will never end. That is, until White sisters and brothers realize they,

too, are Sean Bell, this will never end. Save for a few committed

souls, most White folks sit on the sidelines (as many did when we

marched down Fifth Avenue in protest of Sean Bell’s murder in December

2006), feel empathy, but fail to grasp that our struggle for justice is

their

struggle for justice. They, alas, are Sean Bell, and Amadou Diallo, and

all those anonymous Black and Brown heads and bodies who’ve been

victimized, whether they want to accept that reality or not. And the

reality is that until police officers are forced to live in the

communities they police, forced to learn the language, the culture, the

mores of the communities they police, forced to change how they handle

undercover assignments, this systemic racism, this police misconduct,

will never end. And until Black and Latino people, the two communities

most likely to suffer at the hands of police brutality and misconduct,

refuse to accept the half-baked leadership we’ve been given for nearly

forty years now, and start to question what is really going on behind

the scenes with the

handshakes, the eyewinks, the head nods, and the backroom deals at the

expense of our lives, this systemic racism, this police misconduct,

these kinds of miscarriages of justice, will never end. Our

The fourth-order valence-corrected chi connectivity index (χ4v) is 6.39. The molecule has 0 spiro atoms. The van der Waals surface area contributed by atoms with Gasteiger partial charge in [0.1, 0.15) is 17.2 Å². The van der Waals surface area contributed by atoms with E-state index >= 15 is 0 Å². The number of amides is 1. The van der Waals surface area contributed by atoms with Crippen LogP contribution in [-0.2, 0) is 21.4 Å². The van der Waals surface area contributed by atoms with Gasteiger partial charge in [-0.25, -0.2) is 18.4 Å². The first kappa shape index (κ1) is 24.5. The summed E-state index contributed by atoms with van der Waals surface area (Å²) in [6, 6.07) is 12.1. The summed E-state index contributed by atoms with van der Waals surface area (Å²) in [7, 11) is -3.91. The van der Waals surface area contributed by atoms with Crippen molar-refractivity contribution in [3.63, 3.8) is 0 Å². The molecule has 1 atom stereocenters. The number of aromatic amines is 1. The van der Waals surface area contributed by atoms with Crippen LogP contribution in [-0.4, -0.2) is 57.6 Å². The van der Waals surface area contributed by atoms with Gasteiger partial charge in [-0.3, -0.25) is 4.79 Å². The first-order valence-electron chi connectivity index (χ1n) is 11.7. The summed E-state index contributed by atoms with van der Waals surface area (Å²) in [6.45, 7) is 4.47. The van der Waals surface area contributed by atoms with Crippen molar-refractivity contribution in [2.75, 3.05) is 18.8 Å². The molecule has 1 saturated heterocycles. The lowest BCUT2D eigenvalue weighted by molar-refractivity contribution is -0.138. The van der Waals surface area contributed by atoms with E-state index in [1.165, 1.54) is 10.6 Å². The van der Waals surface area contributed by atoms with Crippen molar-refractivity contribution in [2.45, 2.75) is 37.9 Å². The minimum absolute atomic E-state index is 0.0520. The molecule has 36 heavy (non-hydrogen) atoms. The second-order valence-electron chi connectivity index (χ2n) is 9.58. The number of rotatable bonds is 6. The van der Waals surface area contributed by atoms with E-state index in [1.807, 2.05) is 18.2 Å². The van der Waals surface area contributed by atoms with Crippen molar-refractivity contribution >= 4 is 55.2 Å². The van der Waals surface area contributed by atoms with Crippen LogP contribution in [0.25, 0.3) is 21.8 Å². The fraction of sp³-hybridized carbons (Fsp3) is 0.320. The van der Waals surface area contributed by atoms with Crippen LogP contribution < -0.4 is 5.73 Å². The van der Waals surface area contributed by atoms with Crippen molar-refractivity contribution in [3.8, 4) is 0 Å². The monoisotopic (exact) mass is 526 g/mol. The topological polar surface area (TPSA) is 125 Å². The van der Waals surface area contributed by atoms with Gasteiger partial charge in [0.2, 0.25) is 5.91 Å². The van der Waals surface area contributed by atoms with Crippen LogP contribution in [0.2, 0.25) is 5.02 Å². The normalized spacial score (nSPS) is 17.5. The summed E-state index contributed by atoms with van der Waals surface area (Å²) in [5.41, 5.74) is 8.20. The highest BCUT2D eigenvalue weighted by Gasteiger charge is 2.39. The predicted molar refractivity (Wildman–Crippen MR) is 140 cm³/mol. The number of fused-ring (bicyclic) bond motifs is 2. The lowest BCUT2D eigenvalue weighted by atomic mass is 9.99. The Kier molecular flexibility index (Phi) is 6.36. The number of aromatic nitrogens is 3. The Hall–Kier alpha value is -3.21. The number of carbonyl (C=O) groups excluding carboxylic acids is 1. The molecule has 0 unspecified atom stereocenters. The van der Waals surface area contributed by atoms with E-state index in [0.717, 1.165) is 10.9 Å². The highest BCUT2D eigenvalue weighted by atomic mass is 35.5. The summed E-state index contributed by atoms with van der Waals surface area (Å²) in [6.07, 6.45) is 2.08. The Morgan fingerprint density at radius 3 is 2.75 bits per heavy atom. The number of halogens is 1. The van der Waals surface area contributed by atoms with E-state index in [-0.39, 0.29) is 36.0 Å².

current leadership needs us to believe all we can ever be are victims,

doomed to one recurring tragedy or another. It keeps these leaders

gainfully employed, and it keeps us feeling completely helpless and

powerless. Well, I am not helpless nor powerless, and neither are you.

To prevent Sean Bell’s memory from fading like dust into the air, the

question is put to you, now: What are you going to do to change this

picture once and for all? Mayor Bloomberg said this in a statement:”There

are no winners in a trial like this. An innocent man lost his life, a

bride

lost her groom, two daughters lost their father, and a mother and a

father lost their son. No verdict could ever end the grief that those

who knew and loved Sean Bell suffer.”No,

the grief will never end, not for Sean Bell’s parents and family, for

his fiancé and children. But Mayor Bloomberg, you, me, we the people,

can step up our games, make a commitment to real social justice in our

city, in our nation, and, for once, penalize people, including police

officers, who just randomly blow away lives. Sean Bell is never coming

back, but we are here, and the biggest tragedy will be if we keep going

about our lives, as if this never happened in the first place.And

a long as we have leadership, White leadership and Black leadership,

mainstream

leadership and grassroots leadership, that can do nothing more than

exacerbate folks’ very natural emotions in a tragedy like this, we will

never progress as a human race. Instead a true leader needs to harness

those emotions and turn them into action, as Dr. King did, as Gandhi

did. In the absence of such action, so many of us, especially us Black

and Latino males, will continue to have a very nervous relationship

with the police, even the police of color, for fear that any of one of

us could be the next Sean Bell.Kevin Powell is a Brooklyn, New York-based writer, community activist, and author of 8 books. He can be reached at kevin@kevinpowell.net.